Could NCLB waivers offer a roadmap to reauthorization?
Although more than half the states are now exempt from the toughest requirements of the federal “No Child Left Behind” education law, Education Secretary Arne Duncan said his goal remains to help Congress fix the law, not to sidestep the stalled overhaul effort.
Still, allowing waivers has brought a level of creativity to education reform that was unexpected when Duncan and President Barack Obama opened the waiver process nearly a year ago.
The Obama administration’s July 6 announcement that Washington and Wisconsin have been granted waivers from the education law brought to 26 the number of states now free from many of its requirements.
Congress could come up with a great plan for reauthorizing the federal law by adopting the best ideas from the states’ waiver applications, Duncan said at a July 6 news conference.
Lawmakers remain at a stalemate over the long overdue rewrite of the widely criticized law, which was a signature accomplishment of the George W. Bush administration. Obama sent Congress an overhaul proposal two years ago.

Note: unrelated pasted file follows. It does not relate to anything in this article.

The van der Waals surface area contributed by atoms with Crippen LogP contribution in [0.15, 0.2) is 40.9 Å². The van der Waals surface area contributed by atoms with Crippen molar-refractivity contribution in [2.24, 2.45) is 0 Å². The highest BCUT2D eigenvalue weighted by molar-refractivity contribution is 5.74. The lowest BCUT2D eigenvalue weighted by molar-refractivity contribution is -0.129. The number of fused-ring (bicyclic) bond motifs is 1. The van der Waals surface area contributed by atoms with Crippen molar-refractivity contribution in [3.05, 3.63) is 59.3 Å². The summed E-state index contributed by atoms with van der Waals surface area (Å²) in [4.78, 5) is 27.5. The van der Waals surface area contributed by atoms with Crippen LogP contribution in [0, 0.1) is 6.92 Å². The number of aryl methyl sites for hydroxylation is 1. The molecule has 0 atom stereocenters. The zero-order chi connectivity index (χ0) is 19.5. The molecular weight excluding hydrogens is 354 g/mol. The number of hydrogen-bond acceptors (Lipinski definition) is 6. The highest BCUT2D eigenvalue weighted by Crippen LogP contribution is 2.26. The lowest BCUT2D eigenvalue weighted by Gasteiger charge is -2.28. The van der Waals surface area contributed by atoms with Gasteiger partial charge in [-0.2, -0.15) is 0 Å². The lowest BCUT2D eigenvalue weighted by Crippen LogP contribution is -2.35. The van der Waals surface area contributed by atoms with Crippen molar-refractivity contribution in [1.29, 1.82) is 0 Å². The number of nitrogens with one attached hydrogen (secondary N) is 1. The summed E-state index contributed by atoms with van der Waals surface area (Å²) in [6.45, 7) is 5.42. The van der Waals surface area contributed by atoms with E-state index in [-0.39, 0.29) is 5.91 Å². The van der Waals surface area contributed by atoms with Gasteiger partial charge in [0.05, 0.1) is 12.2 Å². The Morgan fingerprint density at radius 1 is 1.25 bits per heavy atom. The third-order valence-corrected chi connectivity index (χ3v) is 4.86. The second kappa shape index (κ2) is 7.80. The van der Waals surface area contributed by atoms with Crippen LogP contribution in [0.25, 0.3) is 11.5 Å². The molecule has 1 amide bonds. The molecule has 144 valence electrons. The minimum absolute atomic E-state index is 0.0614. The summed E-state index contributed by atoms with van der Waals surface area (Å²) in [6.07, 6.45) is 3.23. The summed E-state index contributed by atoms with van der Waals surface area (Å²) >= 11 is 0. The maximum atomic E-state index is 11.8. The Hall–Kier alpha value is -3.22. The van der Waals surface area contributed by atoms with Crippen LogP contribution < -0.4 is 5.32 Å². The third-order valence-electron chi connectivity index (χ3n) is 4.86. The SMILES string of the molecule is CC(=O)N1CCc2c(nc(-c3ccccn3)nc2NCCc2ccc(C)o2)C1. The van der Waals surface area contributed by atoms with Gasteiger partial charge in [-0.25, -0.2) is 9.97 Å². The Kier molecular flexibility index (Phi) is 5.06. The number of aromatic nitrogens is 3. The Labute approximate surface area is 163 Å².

Making the law, formally known as the Elementary and Secondary Education Act, irrelevant is not the Obama administration’s goal, Duncan said.
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“Our Plan A is to reauthorize. We stand ready for reauthorization if it’s on Monday or next week or six months from now,” he said.
The Education Department began granting waivers in February in exchange for promises from states to improve how they prepare and evaluate students and their teachers. The executive action by Obama is part of an ongoing effort to act on his own when Congress is rebuffing him.
“A strong, bipartisan reauthorization of the Elementary and Secondary Education Act remains the best path forward in education reform, but as 26 states have now demonstrated, our kids can’t wait any longer for Congress to act,” Duncan said in a statement.
The 10-year-old law requires all students to achieve proficient math and reading scores by 2014, a goal that many educators say is impossible.
Members of both parties say No Child Left Behind is broken, but they have been unable to agree on how to fix it. While the law has been praised for focusing on the performance of minorities, low-income students, English language learners, and special-education students, it also has labeled thousands of schools as “failing” because of the stringent ways it measures success.
Critics also say the law has had the unintended effect of encouraging schools to focus too much on testing in reading and math, leading them to narrow their curricula.